Introducing Phibun Mangsahan
Thais often stop in the dusty town of Phibun Mangsahan to see a set of rapids called Kaeng Sapheu, just downstream of the Mae Nam Mun bridge. The rocky islets make 'Python Rapids' rise between February and May, but the shady park here is a pleasant stop year-round. It has a Chinese temple, several simple restaurants (most serving deep-fried frog skins; năng gòp tôrt) and a long line of souvenir shops. Many fishermen work here and they'll take you on boat trips in little long-tails: it's 500B for a two-hour trip to an island temple. Ask at 'đăaw' restaurant if you'd rather ride a bigger boat (500B per hour), which can hold 20 people.
The bòht at Wat Phu Khao Kaew on the west side of town has some atypical artistic flair. The exterior is covered in tiles, the upper interior walls have reliefs of important stupas from around Thailand and a very unusual style of yák (temple guardian) keeps watch outside.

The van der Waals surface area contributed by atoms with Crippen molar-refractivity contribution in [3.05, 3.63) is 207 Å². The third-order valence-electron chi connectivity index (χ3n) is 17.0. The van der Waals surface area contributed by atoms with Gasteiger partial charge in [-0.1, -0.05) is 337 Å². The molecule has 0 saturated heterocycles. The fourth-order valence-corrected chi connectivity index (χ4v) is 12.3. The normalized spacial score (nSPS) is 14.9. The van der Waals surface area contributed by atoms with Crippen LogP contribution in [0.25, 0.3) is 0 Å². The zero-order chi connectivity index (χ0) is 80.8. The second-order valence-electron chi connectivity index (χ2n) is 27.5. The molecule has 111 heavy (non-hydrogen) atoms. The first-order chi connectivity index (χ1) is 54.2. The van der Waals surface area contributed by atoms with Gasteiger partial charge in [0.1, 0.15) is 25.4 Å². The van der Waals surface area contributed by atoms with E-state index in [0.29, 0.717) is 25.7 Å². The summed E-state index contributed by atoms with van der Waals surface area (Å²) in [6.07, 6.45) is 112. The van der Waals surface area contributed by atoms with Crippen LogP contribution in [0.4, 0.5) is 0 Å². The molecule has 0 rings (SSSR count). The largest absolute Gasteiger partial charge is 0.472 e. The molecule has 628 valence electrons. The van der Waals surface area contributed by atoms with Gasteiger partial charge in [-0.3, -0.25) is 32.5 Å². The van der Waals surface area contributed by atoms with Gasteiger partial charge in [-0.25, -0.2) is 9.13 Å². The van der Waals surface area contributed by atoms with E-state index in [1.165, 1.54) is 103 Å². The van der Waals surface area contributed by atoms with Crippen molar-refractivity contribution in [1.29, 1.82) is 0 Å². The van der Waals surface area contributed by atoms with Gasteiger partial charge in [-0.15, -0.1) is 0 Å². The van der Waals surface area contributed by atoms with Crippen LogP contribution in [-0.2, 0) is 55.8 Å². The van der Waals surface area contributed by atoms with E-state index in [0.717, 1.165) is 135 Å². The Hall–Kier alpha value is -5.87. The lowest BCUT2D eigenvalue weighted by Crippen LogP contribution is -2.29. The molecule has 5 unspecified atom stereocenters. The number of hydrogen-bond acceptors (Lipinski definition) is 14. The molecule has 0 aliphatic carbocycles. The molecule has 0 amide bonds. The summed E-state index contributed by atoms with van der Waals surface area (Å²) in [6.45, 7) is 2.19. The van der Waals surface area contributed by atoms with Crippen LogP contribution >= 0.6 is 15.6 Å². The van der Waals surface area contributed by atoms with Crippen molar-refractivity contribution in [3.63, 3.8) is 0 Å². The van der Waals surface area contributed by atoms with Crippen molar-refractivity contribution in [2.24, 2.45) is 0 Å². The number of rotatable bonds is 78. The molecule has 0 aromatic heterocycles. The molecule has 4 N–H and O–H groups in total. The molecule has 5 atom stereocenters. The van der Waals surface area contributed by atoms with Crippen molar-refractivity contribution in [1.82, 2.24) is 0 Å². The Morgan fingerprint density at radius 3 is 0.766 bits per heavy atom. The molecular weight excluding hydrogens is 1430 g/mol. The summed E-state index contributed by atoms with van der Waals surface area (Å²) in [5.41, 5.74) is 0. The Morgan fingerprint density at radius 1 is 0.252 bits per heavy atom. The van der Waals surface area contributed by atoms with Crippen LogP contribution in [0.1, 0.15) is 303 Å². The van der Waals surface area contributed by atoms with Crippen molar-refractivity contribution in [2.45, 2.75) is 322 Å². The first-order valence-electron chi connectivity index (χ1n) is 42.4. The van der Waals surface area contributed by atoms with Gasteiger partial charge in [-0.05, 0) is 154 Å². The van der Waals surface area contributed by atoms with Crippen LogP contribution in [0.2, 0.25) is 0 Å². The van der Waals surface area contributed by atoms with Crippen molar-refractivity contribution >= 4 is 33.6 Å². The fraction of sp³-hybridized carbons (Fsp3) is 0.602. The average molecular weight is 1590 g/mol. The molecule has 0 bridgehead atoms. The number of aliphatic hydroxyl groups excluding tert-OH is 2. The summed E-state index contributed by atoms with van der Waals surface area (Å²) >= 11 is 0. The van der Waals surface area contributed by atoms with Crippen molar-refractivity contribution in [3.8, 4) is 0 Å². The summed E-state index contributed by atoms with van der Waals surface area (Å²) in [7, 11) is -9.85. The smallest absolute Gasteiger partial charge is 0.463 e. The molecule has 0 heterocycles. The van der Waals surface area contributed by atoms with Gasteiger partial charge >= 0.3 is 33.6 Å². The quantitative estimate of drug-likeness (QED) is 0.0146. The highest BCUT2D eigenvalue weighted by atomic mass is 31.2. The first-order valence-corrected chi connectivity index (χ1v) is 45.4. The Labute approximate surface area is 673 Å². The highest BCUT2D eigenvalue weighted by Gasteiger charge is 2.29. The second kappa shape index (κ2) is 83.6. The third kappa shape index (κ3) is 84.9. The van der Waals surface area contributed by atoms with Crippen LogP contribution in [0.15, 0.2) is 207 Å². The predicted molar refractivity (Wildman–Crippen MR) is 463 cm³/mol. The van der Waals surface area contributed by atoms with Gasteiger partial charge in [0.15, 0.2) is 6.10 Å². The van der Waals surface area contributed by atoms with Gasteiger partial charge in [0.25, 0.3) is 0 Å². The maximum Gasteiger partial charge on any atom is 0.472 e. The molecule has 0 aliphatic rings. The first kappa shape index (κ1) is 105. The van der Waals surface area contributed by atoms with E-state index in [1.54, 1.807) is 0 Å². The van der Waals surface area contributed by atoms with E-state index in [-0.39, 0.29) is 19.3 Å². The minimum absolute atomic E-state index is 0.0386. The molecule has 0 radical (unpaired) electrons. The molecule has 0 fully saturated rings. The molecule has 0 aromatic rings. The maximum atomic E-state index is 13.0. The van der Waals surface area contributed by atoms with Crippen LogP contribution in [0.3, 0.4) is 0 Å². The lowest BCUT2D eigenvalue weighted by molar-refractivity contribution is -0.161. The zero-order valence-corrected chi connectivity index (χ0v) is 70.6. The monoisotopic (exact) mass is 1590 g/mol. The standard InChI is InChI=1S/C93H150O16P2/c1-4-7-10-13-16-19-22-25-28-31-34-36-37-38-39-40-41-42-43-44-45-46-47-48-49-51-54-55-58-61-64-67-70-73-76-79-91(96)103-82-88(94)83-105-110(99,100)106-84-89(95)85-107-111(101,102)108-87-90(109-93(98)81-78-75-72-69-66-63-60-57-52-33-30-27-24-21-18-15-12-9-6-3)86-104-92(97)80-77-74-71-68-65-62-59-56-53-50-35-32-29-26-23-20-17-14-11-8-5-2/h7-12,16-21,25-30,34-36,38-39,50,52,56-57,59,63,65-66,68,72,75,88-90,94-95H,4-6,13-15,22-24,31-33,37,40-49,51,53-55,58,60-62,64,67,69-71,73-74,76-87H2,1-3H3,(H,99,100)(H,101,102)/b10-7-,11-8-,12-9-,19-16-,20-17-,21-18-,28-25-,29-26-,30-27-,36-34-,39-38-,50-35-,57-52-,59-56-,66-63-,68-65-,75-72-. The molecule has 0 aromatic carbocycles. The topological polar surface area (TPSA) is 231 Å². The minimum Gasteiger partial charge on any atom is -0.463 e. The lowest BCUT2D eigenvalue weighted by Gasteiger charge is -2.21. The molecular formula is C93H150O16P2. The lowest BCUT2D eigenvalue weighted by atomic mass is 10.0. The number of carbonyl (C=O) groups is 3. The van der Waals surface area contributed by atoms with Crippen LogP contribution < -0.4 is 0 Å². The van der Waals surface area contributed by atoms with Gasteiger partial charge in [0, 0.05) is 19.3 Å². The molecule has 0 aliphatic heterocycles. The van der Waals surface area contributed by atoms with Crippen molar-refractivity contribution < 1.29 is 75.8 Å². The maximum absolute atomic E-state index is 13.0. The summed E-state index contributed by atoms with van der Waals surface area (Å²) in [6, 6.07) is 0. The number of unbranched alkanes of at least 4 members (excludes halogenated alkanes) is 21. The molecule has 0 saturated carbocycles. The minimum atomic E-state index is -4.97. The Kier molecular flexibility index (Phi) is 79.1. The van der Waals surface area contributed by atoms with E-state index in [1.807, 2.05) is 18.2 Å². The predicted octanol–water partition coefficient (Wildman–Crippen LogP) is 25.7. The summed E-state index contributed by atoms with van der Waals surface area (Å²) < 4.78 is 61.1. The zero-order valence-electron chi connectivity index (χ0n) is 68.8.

Villages just over the bridge as you drive toward Khong Jiam are famed for forging iron and bronze gongs, both for temples and classical Thai-music ensembles. You can watch the gong-makers hammering the flat metal discs and tempering them in rustic fires at many roadside workshops. Small gongs start at around 500B and the 2m monsters fetch as much as 200,000B. People make drums and cymbals around here too.
Visa extensions are available at Phibun Mangsahan's immigration office, 1km south of the bridge on the way to Chong Mek.